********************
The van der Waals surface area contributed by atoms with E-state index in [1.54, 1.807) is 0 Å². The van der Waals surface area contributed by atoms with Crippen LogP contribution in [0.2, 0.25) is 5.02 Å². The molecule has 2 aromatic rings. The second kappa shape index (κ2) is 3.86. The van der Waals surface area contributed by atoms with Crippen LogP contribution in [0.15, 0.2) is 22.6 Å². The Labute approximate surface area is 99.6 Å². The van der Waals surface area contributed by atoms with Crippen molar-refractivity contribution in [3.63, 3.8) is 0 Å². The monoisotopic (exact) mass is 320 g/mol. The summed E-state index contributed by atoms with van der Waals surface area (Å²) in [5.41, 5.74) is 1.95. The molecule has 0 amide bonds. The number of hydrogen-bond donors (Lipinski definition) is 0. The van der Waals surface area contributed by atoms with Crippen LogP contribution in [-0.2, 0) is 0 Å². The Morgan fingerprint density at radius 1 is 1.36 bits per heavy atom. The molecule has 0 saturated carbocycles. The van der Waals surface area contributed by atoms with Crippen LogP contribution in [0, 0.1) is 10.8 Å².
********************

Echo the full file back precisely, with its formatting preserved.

The van der Waals surface area contributed by atoms with E-state index in [1.54, 1.807) is 0 Å². The van der Waals surface area contributed by atoms with Crippen LogP contribution in [0.2, 0.25) is 5.02 Å². The molecule has 2 aromatic rings. The second kappa shape index (κ2) is 3.86. The van der Waals surface area contributed by atoms with Crippen LogP contribution in [0.15, 0.2) is 22.6 Å². The Labute approximate surface area is 99.6 Å². The van der Waals surface area contributed by atoms with Crippen molar-refractivity contribution in [3.63, 3.8) is 0 Å². The monoisotopic (exact) mass is 320 g/mol. The summed E-state index contributed by atoms with van der Waals surface area (Å²) in [5.41, 5.74) is 1.95. The molecule has 0 amide bonds. The number of hydrogen-bond donors (Lipinski definition) is 0. The van der Waals surface area contributed by atoms with Crippen LogP contribution in [-0.2, 0) is 0 Å². The Morgan fingerprint density at radius 1 is 1.36 bits per heavy atom. The molecule has 0 saturated carbocycles. The van der Waals surface area contributed by atoms with Crippen LogP contribution in [0, 0.1) is 10.8 Å².